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sexuality education, parental involvement, sexual health, national surveys, propensity score analysis


Irish Research Council for Humanities and Social Sciences (IRCHSS) Research & Senior Research Fellowship Projects scheme which was co-funded by the HSE Crisis Pregnancy Programme (grant number 1425)


The original article is available at

Note: Article originally submitted with title "Improving research on parental involvement in sexuality education: Findings from the Irish Contraception and Crisis Pregnancy Study - 2010"


Sexuality education research has highlighted the importance of parental involvement. Investigating sexuality education frequently occurs via national sexual health surveys. Understanding the factors that influence parents in engaging in sexuality education would benefit from advances in research design and methods. This paper aims to identify key parental characteristics that predict parental involvement in sexuality education while also encouraging debate on how this topic is optimally investigated. Data were a subset from a nationally representative cross-sectional telephone survey of adults (18-45 years) living in Ireland (N=3002). Parents (21-45 years) of a child/children aged 6 years or older at the time of the study (n=966) were included in analyses. Results using propensity score analysis found that parents who reported engaging in sexuality education with their children were more likely to be women, aged 36-45 years, and have a larger number of children. Advancing the field of sexuality education research could be facilitated by the application of the survey method and advanced statistical techniques used here. Furthermore, a stand-alone national survey assessing parental involvement in sexuality education would be a worthy contribution to this knowledge base.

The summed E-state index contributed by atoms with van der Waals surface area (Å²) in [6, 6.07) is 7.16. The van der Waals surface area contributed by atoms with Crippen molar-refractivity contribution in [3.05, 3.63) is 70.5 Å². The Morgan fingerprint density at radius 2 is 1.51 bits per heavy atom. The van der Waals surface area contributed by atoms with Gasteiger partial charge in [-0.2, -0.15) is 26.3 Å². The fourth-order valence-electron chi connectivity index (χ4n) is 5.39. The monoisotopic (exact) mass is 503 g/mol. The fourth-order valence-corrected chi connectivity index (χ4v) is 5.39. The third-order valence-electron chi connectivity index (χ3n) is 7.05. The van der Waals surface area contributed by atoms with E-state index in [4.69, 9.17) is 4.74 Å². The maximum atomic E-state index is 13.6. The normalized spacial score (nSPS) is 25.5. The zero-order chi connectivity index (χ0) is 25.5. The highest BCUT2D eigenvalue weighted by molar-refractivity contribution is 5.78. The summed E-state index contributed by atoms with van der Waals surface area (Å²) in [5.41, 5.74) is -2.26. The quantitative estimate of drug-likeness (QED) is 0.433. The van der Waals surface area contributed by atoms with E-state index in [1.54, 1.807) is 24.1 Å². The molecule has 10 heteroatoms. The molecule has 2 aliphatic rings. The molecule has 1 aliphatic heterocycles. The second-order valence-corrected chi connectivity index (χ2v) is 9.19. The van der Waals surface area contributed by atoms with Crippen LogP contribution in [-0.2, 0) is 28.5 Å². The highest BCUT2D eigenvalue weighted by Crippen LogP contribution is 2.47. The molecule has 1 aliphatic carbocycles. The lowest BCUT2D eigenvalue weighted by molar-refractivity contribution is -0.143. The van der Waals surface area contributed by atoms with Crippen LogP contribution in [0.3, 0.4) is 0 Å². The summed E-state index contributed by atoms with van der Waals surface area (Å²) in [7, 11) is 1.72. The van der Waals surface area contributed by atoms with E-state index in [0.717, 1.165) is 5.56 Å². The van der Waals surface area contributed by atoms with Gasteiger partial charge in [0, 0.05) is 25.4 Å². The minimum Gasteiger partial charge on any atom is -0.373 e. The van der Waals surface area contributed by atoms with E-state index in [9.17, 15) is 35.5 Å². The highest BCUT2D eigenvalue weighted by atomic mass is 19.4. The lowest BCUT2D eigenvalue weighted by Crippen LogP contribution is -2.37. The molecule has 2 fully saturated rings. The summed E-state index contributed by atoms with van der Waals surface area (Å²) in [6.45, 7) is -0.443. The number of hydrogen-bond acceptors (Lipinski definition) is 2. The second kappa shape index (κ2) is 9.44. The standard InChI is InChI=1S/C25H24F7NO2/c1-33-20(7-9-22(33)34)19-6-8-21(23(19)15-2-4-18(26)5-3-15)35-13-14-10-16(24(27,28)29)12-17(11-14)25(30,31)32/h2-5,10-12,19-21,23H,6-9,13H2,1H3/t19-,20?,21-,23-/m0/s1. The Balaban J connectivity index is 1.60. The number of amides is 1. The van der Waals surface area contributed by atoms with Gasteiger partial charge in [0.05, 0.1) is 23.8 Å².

Kelleher C, Boduszek D, Bourke A, McBride O, Morgan K. Parental involvement in sexuality education: advancing understanding through an analysis of findings from the 2010 Irish Contraception and Crisis Pregnancy Survey. Sex Education: Sexuality, Society and Learning. 2013;13(4):459-469. DOI: 10.1080/14681811.2012.760448

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